Liked by 1 person

  6. Roz says:

    Great decision Tracy. My first marathon wiped me out for a month too and it took me a long time to get my mojo back. I think it is all part of the ebbs and flow of life – no need to fight it. As Sam says, lots of big changes going on for you – so glad that you are rolling with it. Enjoy the sailing and congrats on the amazing new job!! Take care of yourself. Catch those z’s. 🙂

    Liked by 1 person

  7. Cheryl says:

    Tracy, thank you for this post. I feel some of the same tension over letting an event pass that I’ve signed up for, and I appreciate how eloquently and honestly you shared this. I have to remind myself that the events and the training I do are supposed to bring joy to my life, not just stress and more requirements. I’ve made “do less with more focus” my mantra as I’m trying to get my thesis done and move on to my next chapter of teachers college and working as a trainer to pay tuition. I do love training, but I love so many activities that can be easier to fit into a schedule that’s busy. I also know when I’m run down (now) and need to assess what fits with the rest of my life. I want to do my half ironman in two weeks and then just let things be simple – did I move my body today? Will be my question and if the answer is yes I hope that that can be enough for me to feel good–Whether it was yoga or crossfit or some part of triathlon, without the pressure.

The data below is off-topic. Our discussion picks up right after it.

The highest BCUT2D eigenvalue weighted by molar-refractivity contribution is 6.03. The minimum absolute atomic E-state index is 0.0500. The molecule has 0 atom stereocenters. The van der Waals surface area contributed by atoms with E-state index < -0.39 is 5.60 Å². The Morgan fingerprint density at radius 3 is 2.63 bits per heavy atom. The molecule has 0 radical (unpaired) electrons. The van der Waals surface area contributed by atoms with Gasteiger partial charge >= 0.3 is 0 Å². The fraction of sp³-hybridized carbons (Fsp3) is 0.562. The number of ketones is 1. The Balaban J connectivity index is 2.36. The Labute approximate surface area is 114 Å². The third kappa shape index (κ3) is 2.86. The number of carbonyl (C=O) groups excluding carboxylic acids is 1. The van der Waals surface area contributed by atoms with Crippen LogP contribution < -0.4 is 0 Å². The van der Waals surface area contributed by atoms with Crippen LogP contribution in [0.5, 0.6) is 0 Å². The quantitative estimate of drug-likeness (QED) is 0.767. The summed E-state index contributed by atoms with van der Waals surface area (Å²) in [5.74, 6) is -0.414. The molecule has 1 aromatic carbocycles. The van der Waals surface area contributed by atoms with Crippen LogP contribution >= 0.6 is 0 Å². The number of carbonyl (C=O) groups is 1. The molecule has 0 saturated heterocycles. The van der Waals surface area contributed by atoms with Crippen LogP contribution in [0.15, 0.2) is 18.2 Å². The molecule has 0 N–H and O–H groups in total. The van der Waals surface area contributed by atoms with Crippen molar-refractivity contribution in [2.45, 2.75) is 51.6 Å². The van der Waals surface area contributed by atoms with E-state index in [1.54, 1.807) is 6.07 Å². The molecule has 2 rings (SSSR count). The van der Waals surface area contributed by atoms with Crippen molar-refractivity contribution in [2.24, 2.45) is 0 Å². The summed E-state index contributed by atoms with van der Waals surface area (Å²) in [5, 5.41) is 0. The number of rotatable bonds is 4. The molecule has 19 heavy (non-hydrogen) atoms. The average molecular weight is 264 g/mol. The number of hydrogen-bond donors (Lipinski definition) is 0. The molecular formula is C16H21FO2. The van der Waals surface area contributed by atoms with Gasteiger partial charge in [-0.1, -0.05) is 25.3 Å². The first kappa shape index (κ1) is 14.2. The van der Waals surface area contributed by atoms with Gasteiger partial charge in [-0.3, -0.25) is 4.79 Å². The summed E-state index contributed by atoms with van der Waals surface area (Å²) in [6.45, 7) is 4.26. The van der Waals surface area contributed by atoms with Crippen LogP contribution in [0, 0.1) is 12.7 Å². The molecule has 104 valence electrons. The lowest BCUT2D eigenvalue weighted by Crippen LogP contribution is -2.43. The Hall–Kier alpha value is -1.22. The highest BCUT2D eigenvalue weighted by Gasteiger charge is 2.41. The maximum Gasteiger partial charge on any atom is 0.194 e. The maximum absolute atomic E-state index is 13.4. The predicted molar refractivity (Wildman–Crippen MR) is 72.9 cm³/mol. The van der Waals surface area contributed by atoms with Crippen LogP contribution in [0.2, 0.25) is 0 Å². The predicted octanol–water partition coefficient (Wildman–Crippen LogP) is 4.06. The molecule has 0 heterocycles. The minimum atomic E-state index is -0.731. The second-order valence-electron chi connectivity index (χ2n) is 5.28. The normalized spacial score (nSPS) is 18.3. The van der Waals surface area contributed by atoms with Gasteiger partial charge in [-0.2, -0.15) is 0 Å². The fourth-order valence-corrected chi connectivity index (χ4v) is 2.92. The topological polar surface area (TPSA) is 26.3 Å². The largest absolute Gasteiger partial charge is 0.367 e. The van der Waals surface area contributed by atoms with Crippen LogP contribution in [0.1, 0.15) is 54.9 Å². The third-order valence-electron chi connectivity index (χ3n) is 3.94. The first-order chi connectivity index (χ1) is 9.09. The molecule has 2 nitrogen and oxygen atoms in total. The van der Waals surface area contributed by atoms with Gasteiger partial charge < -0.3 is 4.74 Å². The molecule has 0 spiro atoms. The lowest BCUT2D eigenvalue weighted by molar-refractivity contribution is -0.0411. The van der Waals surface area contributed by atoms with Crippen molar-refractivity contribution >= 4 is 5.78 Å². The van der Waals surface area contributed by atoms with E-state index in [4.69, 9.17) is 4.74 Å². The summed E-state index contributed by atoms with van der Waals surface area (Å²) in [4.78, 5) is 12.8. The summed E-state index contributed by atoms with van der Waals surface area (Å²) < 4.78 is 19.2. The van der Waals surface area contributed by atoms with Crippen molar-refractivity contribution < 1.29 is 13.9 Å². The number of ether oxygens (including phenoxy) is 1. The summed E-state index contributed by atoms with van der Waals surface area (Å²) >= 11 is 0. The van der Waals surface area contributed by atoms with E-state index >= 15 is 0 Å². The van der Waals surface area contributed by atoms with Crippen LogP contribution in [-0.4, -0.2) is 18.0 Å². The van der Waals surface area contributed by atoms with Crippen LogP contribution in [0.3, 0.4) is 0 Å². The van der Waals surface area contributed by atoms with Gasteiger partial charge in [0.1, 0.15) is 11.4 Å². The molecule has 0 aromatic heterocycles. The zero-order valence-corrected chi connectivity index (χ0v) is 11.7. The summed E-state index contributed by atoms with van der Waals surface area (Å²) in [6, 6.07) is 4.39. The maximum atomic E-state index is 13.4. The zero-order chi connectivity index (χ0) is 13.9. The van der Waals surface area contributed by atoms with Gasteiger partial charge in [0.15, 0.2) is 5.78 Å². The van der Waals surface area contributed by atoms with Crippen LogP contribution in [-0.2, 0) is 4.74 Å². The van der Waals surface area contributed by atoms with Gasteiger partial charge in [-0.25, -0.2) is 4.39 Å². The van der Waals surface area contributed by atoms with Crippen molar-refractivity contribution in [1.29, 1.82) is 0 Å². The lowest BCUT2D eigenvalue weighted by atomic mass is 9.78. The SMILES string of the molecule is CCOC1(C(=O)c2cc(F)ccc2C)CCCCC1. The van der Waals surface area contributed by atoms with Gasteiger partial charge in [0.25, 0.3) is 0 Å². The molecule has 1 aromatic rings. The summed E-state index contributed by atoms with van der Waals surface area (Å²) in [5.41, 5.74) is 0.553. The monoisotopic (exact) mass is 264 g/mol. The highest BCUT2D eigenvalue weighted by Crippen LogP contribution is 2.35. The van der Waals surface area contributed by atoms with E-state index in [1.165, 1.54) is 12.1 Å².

I hope that this summer and all the transitions are great for you. And I hope that we still get to cross training paths along the way. Enjoy your vacation!

    Liked by 2 people

  8. Tracy I says:

    Thank you to everyone for your kind thoughts and reassurances and also for telling me about your own struggles and experiences with this sort of thing. It’s comforting and has helped me feel better. 🙂

    Liked by 1 person

  9. Jean says:

    Congrats. on your promo, Tracy!

    It does take some adjustment when 1 partner is retired while other one is full blast ahead on a full-time paid job and living part-time elsewhere. That’s how it is for us..split time between 2 provinces.

    So exercise and health time daily is very important, as well as facetime, etc.

    Liked by 1 person

  10. where we are says:

    Sounds like you have a lot going on and made the right decision for you. I also like how you mentioned that you got more energy once you made the decision to stop pushing yourself so hard. Sometimes, just by taking the pressure off (and not training for a big event), we can recoup some of our energy and do more than we would have otherwise.

    Liked by 1 person

  11. Wishing you a great first day at your new job tomorrow! Sounds like you did a great assessment of what you need, what you want, and what’s right for you – that’s not easy, especially if “the answer” turns out to be something you’re not used to doing and not entirely comfortable with. Kudos for having the guts to be smart and make a change.

    Like

  12. […] What I want out of it this year is fun, fun, fun. It’s my only triathlon this summer (see why here). And I’d love to PR my swim and run. No comment on the bike (see why […]